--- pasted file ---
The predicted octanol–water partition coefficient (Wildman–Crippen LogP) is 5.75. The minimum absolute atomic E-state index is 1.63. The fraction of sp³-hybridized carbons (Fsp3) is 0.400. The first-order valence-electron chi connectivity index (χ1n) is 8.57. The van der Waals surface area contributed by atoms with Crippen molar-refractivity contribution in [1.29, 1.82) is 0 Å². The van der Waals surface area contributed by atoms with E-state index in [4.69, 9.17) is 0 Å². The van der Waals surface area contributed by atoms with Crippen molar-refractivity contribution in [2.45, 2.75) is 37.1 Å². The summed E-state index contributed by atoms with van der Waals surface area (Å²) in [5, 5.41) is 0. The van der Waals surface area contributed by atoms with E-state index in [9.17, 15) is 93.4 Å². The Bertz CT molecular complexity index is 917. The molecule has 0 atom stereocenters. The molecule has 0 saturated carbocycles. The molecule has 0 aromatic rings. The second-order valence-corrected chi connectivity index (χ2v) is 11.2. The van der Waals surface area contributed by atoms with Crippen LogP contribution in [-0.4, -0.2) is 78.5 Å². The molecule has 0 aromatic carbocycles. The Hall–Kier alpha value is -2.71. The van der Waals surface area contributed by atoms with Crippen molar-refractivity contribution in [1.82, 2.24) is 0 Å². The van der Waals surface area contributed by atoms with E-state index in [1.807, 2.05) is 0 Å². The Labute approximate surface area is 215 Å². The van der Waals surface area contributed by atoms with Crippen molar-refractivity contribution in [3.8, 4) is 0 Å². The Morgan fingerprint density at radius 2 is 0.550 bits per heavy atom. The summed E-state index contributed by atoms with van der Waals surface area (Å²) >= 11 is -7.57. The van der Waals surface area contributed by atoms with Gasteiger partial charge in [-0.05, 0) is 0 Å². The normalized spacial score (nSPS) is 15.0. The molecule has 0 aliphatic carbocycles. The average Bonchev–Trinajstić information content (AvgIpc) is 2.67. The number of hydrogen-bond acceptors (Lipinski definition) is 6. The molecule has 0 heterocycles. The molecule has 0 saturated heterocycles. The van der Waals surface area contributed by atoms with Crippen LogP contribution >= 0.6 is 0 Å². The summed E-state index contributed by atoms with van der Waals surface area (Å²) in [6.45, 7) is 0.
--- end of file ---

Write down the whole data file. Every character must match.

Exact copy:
The predicted octanol–water partition coefficient (Wildman–Crippen LogP) is 5.75. The minimum absolute atomic E-state index is 1.63. The fraction of sp³-hybridized carbons (Fsp3) is 0.400. The first-order valence-electron chi connectivity index (χ1n) is 8.57. The van der Waals surface area contributed by atoms with Crippen molar-refractivity contribution in [1.29, 1.82) is 0 Å². The van der Waals surface area contributed by atoms with E-state index in [4.69, 9.17) is 0 Å². The van der Waals surface area contributed by atoms with Crippen molar-refractivity contribution in [2.45, 2.75) is 37.1 Å². The summed E-state index contributed by atoms with van der Waals surface area (Å²) in [5, 5.41) is 0. The van der Waals surface area contributed by atoms with E-state index in [9.17, 15) is 93.4 Å². The Bertz CT molecular complexity index is 917. The molecule has 0 atom stereocenters. The molecule has 0 saturated carbocycles. The molecule has 0 aromatic rings. The second-order valence-corrected chi connectivity index (χ2v) is 11.2. The van der Waals surface area contributed by atoms with Crippen LogP contribution in [-0.4, -0.2) is 78.5 Å². The molecule has 0 aromatic carbocycles. The Hall–Kier alpha value is -2.71. The van der Waals surface area contributed by atoms with Crippen molar-refractivity contribution in [1.82, 2.24) is 0 Å². The van der Waals surface area contributed by atoms with E-state index in [1.807, 2.05) is 0 Å². The Labute approximate surface area is 215 Å². The van der Waals surface area contributed by atoms with Crippen molar-refractivity contribution in [3.8, 4) is 0 Å². The Morgan fingerprint density at radius 2 is 0.550 bits per heavy atom. The summed E-state index contributed by atoms with van der Waals surface area (Å²) >= 11 is -7.57. The van der Waals surface area contributed by atoms with Gasteiger partial charge in [-0.05, 0) is 0 Å². The normalized spacial score (nSPS) is 15.0. The molecule has 0 aliphatic carbocycles. The average Bonchev–Trinajstić information content (AvgIpc) is 2.67. The number of hydrogen-bond acceptors (Lipinski definition) is 6. The molecule has 0 heterocycles. The molecule has 0 saturated heterocycles. The van der Waals surface area contributed by atoms with Crippen LogP contribution >= 0.6 is 0 Å². The summed E-state index contributed by atoms with van der Waals surface area (Å²) in [6.45, 7) is 0.